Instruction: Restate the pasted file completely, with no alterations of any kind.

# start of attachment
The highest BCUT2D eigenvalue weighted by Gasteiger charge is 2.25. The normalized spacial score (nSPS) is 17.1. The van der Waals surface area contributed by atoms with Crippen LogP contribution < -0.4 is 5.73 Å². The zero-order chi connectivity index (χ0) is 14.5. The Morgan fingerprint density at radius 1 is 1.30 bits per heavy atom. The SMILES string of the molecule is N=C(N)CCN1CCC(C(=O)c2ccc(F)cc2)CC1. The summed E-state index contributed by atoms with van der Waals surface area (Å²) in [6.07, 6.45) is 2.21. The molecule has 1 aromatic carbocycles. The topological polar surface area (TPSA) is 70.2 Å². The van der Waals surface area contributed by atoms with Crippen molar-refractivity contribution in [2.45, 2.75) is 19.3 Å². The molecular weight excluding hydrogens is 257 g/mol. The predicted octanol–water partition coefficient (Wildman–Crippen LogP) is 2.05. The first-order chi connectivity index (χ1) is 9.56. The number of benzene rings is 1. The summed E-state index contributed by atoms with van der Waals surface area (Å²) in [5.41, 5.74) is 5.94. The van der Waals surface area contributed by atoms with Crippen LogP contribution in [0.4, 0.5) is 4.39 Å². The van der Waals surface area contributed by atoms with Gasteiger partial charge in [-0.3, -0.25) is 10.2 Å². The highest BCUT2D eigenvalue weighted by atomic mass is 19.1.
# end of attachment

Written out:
The highest BCUT2D eigenvalue weighted by Gasteiger charge is 2.25. The normalized spacial score (nSPS) is 17.1. The van der Waals surface area contributed by atoms with Crippen LogP contribution < -0.4 is 5.73 Å². The zero-order chi connectivity index (χ0) is 14.5. The Morgan fingerprint density at radius 1 is 1.30 bits per heavy atom. The SMILES string of the molecule is N=C(N)CCN1CCC(C(=O)c2ccc(F)cc2)CC1. The summed E-state index contributed by atoms with van der Waals surface area (Å²) in [6.07, 6.45) is 2.21. The molecule has 1 aromatic carbocycles. The topological polar surface area (TPSA) is 70.2 Å². The van der Waals surface area contributed by atoms with Crippen molar-refractivity contribution in [2.45, 2.75) is 19.3 Å². The molecular weight excluding hydrogens is 257 g/mol. The predicted octanol–water partition coefficient (Wildman–Crippen LogP) is 2.05. The first-order chi connectivity index (χ1) is 9.56. The number of benzene rings is 1. The summed E-state index contributed by atoms with van der Waals surface area (Å²) in [5.41, 5.74) is 5.94. The van der Waals surface area contributed by atoms with Crippen LogP contribution in [0.4, 0.5) is 4.39 Å². The van der Waals surface area contributed by atoms with Gasteiger partial charge in [-0.3, -0.25) is 10.2 Å². The highest BCUT2D eigenvalue weighted by atomic mass is 19.1.